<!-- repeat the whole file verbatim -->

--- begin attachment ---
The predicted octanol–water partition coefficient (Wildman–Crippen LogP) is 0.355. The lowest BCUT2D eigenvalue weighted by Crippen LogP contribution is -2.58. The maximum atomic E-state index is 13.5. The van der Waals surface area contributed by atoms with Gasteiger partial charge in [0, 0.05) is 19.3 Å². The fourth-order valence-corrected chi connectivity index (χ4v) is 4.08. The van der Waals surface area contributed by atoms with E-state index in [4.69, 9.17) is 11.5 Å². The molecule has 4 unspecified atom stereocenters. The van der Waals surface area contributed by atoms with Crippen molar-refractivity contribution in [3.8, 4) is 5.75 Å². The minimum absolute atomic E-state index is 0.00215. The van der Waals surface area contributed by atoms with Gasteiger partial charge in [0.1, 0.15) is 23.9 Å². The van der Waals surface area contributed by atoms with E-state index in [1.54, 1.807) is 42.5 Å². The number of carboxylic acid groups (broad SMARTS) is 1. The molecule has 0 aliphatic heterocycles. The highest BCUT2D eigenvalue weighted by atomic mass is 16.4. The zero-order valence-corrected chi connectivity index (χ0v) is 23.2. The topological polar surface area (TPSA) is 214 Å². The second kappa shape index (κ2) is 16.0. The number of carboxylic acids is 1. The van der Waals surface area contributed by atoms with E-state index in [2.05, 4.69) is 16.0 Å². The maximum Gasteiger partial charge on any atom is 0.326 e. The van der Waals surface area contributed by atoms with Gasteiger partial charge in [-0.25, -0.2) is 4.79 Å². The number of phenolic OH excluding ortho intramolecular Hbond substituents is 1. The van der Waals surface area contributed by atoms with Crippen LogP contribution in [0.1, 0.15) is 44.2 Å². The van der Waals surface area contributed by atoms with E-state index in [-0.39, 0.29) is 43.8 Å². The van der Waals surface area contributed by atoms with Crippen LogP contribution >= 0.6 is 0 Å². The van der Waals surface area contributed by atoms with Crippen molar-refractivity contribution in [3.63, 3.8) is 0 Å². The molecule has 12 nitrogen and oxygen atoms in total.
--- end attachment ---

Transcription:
The predicted octanol–water partition coefficient (Wildman–Crippen LogP) is 0.355. The lowest BCUT2D eigenvalue weighted by Crippen LogP contribution is -2.58. The maximum atomic E-state index is 13.5. The van der Waals surface area contributed by atoms with Gasteiger partial charge in [0, 0.05) is 19.3 Å². The fourth-order valence-corrected chi connectivity index (χ4v) is 4.08. The van der Waals surface area contributed by atoms with E-state index in [4.69, 9.17) is 11.5 Å². The molecule has 4 unspecified atom stereocenters. The van der Waals surface area contributed by atoms with Crippen molar-refractivity contribution in [3.8, 4) is 5.75 Å². The minimum absolute atomic E-state index is 0.00215. The van der Waals surface area contributed by atoms with Gasteiger partial charge in [0.1, 0.15) is 23.9 Å². The van der Waals surface area contributed by atoms with E-state index in [1.54, 1.807) is 42.5 Å². The number of carboxylic acid groups (broad SMARTS) is 1. The molecule has 0 aliphatic heterocycles. The highest BCUT2D eigenvalue weighted by atomic mass is 16.4. The zero-order valence-corrected chi connectivity index (χ0v) is 23.2. The topological polar surface area (TPSA) is 214 Å². The second kappa shape index (κ2) is 16.0. The number of carboxylic acids is 1. The van der Waals surface area contributed by atoms with E-state index in [2.05, 4.69) is 16.0 Å². The maximum Gasteiger partial charge on any atom is 0.326 e. The van der Waals surface area contributed by atoms with Gasteiger partial charge in [-0.25, -0.2) is 4.79 Å². The number of phenolic OH excluding ortho intramolecular Hbond substituents is 1. The van der Waals surface area contributed by atoms with Crippen LogP contribution in [0.1, 0.15) is 44.2 Å². The van der Waals surface area contributed by atoms with E-state index in [-0.39, 0.29) is 43.8 Å². The van der Waals surface area contributed by atoms with Crippen LogP contribution >= 0.6 is 0 Å². The van der Waals surface area contributed by atoms with Crippen molar-refractivity contribution in [3.63, 3.8) is 0 Å². The molecule has 12 nitrogen and oxygen atoms in total.